EKA KUR­NI­AWAN

THE AU­THOR'S KOREAN BOW

The Jakarta Post - JPlus - - Front Page - PHOTO COUR­TESY EKA KUR­NI­AWAN

ASK READ­ERS from around the globe to name their fa­vorite con­tem­po­rary Ja­panese nov­el­ists and they’ll likely an­swer Haruki Mu­rakami or Ken­z­aburo Oe. Ask them to name even one In­done­sian au­thor and they’re bound to get stumped.

Eka Kur­ni­awan’s steadily grow­ing in­ter­na­tional pop­u­lar­ity, how­ever, is poised to change this.

Born of Sun­danese de­scent in Tasik­malaya, West Java, in 1975, Eka has been de­scribed as “the bright­est me­te­orite” in con­tem­po­rary In­done­sian literature. His bib­li­og­ra­phy in­cludes three nov­els, sev­eral short sto­ries and a num­ber of non-fic­tion pieces.

Eka has also been in­cluded on Pub­lish­ers Weekly’s list of “Writ­ers to Watch” and been pos­i­tively com­pared to Sal­man Rushdie, Gabriel Gar­cia Mar­quez and Mark Twain.

“Af­ter half a cen­tury,” wrote renowned In­done­sia scholar Bene­dict An­der­son, “Pramoedya Ananta Toer has found a suc­ces­sor.” “His abil­ity to com­bine history, satire, fam­ily tragedy, leg­end, hu­mor and ro­mance is very unique,” noted Anna Soler-Pont, founder and di­rec­tor of the Pon­tas Agency, which han­dles the world rights for Eka’s works.

The writer has found res­o­nance with with read­ers across the world. Now, he’s poised for a break­through in South Korea, a coun­try with no pre­vi­ous sig­nif­i­cant ap­pre­ci­a­tion of In­done­sian letters.

So­hyun Park of South Korean pub­lish­ing house May­books is cur­rently trans­lat­ing two of Eka’s nov­els, Can­tik Itu Luka (Beauty Is a Wound) and Le­laki Hari­mau (Tiger Man), both of which are slated for re­lease in 2017.

For Park, Kur­ni­awan’s works have been cap­ti­vat­ing from the get-go.

“When I started to read Can­tik Itu Luka, I was thrilled by the very first sen­tence, ‘ Sore hari di akhir pekan bu­lan Maret, Dewi Ayu bangkit dari kubu­ran sete­lah dua pu­luh satu tahun ke­ma­tian.’ [One af­ter­noon on a week­end in March, Dewi Ayu rose from the grave af­ter 21 years of death.]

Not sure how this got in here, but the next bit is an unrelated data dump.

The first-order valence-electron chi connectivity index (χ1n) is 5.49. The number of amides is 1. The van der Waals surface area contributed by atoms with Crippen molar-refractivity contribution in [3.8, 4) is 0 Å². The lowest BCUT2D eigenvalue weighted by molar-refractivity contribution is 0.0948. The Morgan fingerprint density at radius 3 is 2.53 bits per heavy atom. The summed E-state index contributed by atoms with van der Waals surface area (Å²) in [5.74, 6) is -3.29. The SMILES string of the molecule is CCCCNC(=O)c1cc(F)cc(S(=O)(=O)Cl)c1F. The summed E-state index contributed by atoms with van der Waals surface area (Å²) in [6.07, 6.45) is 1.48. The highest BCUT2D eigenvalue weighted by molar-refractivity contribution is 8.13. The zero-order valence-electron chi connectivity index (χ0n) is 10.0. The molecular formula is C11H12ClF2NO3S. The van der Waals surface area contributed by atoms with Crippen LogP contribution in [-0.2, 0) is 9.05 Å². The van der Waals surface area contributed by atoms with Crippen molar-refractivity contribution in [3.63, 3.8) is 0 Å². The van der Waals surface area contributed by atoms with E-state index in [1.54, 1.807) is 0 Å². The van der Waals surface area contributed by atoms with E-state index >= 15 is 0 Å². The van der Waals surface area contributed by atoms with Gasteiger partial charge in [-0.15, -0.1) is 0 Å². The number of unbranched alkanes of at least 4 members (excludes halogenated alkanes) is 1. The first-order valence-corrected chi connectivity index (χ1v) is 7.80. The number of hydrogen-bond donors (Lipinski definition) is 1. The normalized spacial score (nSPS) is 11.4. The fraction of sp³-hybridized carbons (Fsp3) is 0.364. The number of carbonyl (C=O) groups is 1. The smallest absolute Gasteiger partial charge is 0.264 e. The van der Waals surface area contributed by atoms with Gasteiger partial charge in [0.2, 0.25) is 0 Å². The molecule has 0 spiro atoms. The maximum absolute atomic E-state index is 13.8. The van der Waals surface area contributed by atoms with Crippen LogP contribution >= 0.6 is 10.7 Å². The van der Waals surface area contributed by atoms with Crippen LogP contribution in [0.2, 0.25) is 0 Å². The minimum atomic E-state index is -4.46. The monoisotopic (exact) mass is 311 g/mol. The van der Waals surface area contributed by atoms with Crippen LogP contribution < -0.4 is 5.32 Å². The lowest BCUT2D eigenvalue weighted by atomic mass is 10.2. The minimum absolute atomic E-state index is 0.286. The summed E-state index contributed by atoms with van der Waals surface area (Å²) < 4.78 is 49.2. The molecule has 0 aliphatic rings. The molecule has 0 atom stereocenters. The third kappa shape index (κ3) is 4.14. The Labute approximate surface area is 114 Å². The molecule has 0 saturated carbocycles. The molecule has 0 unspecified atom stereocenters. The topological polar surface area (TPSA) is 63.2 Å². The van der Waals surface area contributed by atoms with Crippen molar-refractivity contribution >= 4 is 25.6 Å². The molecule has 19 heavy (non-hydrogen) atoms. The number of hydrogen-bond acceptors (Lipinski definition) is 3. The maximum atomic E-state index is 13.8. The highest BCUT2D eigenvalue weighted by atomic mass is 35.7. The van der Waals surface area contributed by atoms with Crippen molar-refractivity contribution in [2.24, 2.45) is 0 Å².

This kind of set­ting and imag­i­na­tion never hap­pens in South Korean literature, where the sphere is al­ways too con­fined in ‘re­al­ism’,” Park said.

“Eka’s works in­cred­i­bly rep­re­sent In­done­sia’s history as a fam­ily chron­i­cle. I wish South Korea had this kind of novel about its own past. At the same time [Eka’s nov­els] are also very con­tem­po­rary, so I thought they could be re­ally great ref­er­ences for South Korean read­ers,” she said.

Eka’s in­tro­duc­tion to South Korean read­ers will mark a big step for­ward for In­done­sian literature in that coun­try.

“Even Pramoedya Ananta Toer’s works have not prop­erly trans­lated,” Park says. “This is the very first chance to se­ri­ously in­tro­duce In­done­sian literature, which has been to­tally ig­nored so far, to Korean read­ers.”

Eka says that the lack of in­ter­na­tional in­ter­est in In­done­sian literature is part of a gen­eral prob­lem. “Let’s face it: there are al­most no Viet­namese, Malay, Ira­nian, Korean, etc., rep­re­sen­ta­tions in world literature nowa­days,” he said in an email in­ter­view.

“The world is dom­i­nated by the English lan­guage. At the same time, only three per­cent [of ] books pub­lished in English ev­ery year are trans­la­tions. It’s not a good fig­ure for world literature.”

Eka also thinks that In­done­sian literature might need a change of fo­cus.

“Lo­cal­ism is a good thing, and unique, but can be mis­di­rected into provin­cial­ism. If our literature cares only about our­selves, why should the world have to take a look at ours?” he said.

“Great literature is al­ways about a dialog – per­son to per­son, so­ci­ety to so­ci­ety. A cul­ture with other cul­tures. We have to open our arms to other literary tra­di­tions, and the world will open their arms.”

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